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4. Secure solution: piercing using ssh

4.1. Principle

Let's assume that your firewall administrator allows transparent TCP connections to some port on some server machine on the other side of the firewall (be it the standard SSH port 22, or an alternate destination port, like the HTTP port 80 or whatever), or that you somehow managed to get some port in one side of the firewall to get redirected to a port on the other side (using httptunnel, mailtunnel, some tunnel over telnet, or whatelse).

Then, you can run an sshd on the server side port, and connect to it with an ssh on the client side port. On both sides of the ssh connection, you run IP emulators ( pppd), and there you have your VPN, Virtual Public Network, that circumvents the stupid firewall limitations, with the added bonus of being encrypted for privacy (beware: the firewall administrator still knows the other end of the tunnel, and whatever authentication information you might have sent before to run ssh).

The exact same technology can be used to build a VPN, Virtual Private Network, whereby you securely join physical sites into a one logical network without sacrificing security with respect to the transport network between the sites.

4.2. A sample session

Below is a sample script for you to adapt to your needs. It uses the array feature of zsh, but you may easily adapt it to your favorite shell. Use option -p for ssh to try another port than port 22 (but then, be sure to run sshd on same port).

Note that the script supposes that ssh can login without your having to interactively type your password (indeed, it's controlling tty will be connected to pppd, so if it asks for a password, you lose). This can be done either by ssh keys in your ˜/.ssh/authorized_keys that either do not require a password, or that you unlock using ssh-agent or ssh-askpass. See your SSH documentation. Actually, you might also use a chat script to enter your password, but this is definitely not the Right Thing.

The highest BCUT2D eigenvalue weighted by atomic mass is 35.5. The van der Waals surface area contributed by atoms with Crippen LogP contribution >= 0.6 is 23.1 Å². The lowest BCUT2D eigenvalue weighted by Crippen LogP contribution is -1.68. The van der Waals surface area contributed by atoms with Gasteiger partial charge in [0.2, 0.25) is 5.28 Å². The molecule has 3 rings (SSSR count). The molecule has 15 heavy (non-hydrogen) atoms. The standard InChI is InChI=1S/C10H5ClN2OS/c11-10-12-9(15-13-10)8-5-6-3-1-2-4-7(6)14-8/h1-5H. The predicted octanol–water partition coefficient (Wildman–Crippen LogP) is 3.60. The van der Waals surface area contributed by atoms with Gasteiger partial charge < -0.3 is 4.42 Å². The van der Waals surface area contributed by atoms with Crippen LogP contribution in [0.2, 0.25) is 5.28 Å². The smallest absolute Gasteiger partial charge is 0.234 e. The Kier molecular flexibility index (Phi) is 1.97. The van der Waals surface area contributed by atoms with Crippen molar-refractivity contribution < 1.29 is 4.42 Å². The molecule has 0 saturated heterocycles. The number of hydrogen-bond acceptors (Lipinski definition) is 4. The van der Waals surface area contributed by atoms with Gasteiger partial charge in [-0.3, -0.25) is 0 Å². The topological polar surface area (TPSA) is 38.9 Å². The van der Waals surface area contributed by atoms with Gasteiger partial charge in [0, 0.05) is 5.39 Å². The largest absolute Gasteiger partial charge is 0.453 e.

If you are not root on the server end, or simply if want to screen your client's network from outbound connections, you can use slirp instead of pppd as the server's PPP emulator. Just uncomment the relevant line.

#!/bin/zsh -f
SERVER_ACCOUNT=root@server.fqdn.tld
SERVER_PPPD="pppd ipcp-accept-local ipcp-accept-remote"
#SERVER_PPPD="pppd" ### This usually suffices if it's in /usr/sbin/
#SERVER_PPPD="/home/joekluser/bin/slirp ppp"
CLIENT_PPPD=( pppd
        silent
        10.0.2.15:10.0.2.2
        ### For debugging purposes, you may uncomment the following:
        # updetach debug
        ### Another potentially useful option (see section on Routing):
        # defaultroute
)
$CLIENT_PPPD pty "ssh -t $SERVER_ACCOUNT $SERVER_PPPD"

Note that default options from your /etc/ppp/options or ˜/.slirprc may break this script, so remove any unwanted option from there.

Also note that 10.0.2.2 is the default setting for slirp, which might or not fit your specific setup. In any case, you should most likely be using some address in one of the ranges reserved by RFC 1918 for private networks: 10.0.0.0/8, 172.16.0.0/12 or 192.168.0.0/16. The firewall-protected LAN might already be using some of them, and avoiding clashes is your responsibility. For more customization, please read the appropriate documentation.

If your client's pppd is old or non-linux (e.g. BSD) and hasn't got the pty option, use

cotty -d -- $CLIENT_PPPD -- ssh -t $SERVER_ACCOUNT $SERVER_PPPD
Catches: don't put quotes around commands given to cotty, as they are just exec()'d as is, and don't forget to specify the full path for the server's pppd if it's not in the standard path setup by ssh.

Automatic reconnection is left as an exercise to the reader (hint: the nodetach option from pppd might help for that).